My RA – Making me a better trainer and practitioner
Over the past year I have been asked to deliver training, talking about ‘Adverse Childhood Experiences’ (ACEs), which although a difficult topic has been a privilege.
When I was learning about ACEs, I realised that I had experienced 4 during my own childhood. It made me reflect on how that affected me and I realised I was blessed with having several strong adult relationships who were great role models, one being my mum.
Restorative Approaches has helped me and challenged me to be the best I can be, whilst knowing I am not perfect and that I will inevitably make mistakes. My challenge is to accept these mistakes, be honest about them, apologise for any harm I may have caused and encourage me to repair this harm.
This has lead me not to ignore my mistakes but to have the difficult conversations with those I work with or those in my personal life and to ask them what they need to put things right.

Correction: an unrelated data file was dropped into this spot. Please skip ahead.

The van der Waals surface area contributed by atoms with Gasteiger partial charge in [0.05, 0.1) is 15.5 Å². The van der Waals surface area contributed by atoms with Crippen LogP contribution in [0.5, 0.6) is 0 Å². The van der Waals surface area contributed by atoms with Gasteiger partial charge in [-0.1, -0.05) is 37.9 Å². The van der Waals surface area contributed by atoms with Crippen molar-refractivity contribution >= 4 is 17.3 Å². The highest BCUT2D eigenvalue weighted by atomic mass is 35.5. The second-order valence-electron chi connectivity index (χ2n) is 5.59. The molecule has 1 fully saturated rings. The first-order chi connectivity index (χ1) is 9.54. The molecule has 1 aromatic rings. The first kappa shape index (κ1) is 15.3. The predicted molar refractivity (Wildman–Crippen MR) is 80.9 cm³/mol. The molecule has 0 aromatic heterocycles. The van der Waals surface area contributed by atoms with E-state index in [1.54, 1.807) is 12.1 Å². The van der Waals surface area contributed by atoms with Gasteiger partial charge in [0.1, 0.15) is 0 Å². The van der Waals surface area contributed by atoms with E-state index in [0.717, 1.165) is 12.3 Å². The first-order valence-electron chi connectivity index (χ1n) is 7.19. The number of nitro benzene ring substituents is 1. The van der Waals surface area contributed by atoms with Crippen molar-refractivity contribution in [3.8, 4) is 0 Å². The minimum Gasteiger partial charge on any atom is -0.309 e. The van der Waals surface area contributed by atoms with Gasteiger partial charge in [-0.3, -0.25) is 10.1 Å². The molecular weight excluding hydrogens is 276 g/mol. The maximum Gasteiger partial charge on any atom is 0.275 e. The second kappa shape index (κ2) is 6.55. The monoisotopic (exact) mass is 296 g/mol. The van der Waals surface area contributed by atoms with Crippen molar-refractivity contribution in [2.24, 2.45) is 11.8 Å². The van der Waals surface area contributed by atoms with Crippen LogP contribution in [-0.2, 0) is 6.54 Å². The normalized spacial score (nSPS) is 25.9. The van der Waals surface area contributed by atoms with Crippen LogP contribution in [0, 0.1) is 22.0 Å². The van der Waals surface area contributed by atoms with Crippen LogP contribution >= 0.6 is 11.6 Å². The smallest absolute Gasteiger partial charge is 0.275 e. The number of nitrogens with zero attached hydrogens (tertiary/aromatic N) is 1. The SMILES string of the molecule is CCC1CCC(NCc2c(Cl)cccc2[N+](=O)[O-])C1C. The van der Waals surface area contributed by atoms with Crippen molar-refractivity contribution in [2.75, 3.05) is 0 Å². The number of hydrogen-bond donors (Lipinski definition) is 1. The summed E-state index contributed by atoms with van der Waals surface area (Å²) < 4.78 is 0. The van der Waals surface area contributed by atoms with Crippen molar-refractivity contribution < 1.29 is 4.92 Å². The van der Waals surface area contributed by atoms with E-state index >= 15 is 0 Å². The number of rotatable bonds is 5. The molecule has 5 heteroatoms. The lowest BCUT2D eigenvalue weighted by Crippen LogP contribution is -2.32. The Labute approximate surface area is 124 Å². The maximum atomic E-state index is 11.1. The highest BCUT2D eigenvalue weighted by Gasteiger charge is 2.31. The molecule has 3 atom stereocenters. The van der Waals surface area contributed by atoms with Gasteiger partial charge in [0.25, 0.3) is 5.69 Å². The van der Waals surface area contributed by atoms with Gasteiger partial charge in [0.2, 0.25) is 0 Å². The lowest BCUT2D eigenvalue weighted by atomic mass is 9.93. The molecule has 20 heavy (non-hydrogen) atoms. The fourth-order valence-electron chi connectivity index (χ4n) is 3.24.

I believe because I am not perfect, it has made me a better trainer and practitioner. I feel blessed when people ask me what to do in certain situations, or I am asked to work with individuals in dispute, or with teams, or organisations following mergers and the uncertainty and resentment that this may have caused.
I used to love to solve people’s problems and give them my advice. A pearl of wisdom I have learnt from Restorative Approaches is the phrase that “the people or group with the problem are the best people to resolve that problem and the most likely to have the best solution.”
Great, I hear you say and so what?
This has taught me to LISTEN, really LISTEN. I use the restorative enquiry to do this which is a simple, solutions focussed method.
I listen to the person’s story, I ask them to look with empathy, at who else has been affected. I then support them in problem solving their own issue and coming up with solutions that are SMART (Specific, Measurable, Achievable, Realistic & Timebound).
I feel privileged as people understand their own issue/s more, own it, realise how it has affected them and what they need to make things better or to move forwards.
I have seen people’s lives changed, team cultures change and people empowered to move on with their lives by using the restorative enquiry and approach.
That is why 4 years ago I left a fantastic job to do an even more fantastic job, training others to use these skills and still having the opportunity to carry on being a restorative practitioner.
By Anthony Houlston Clark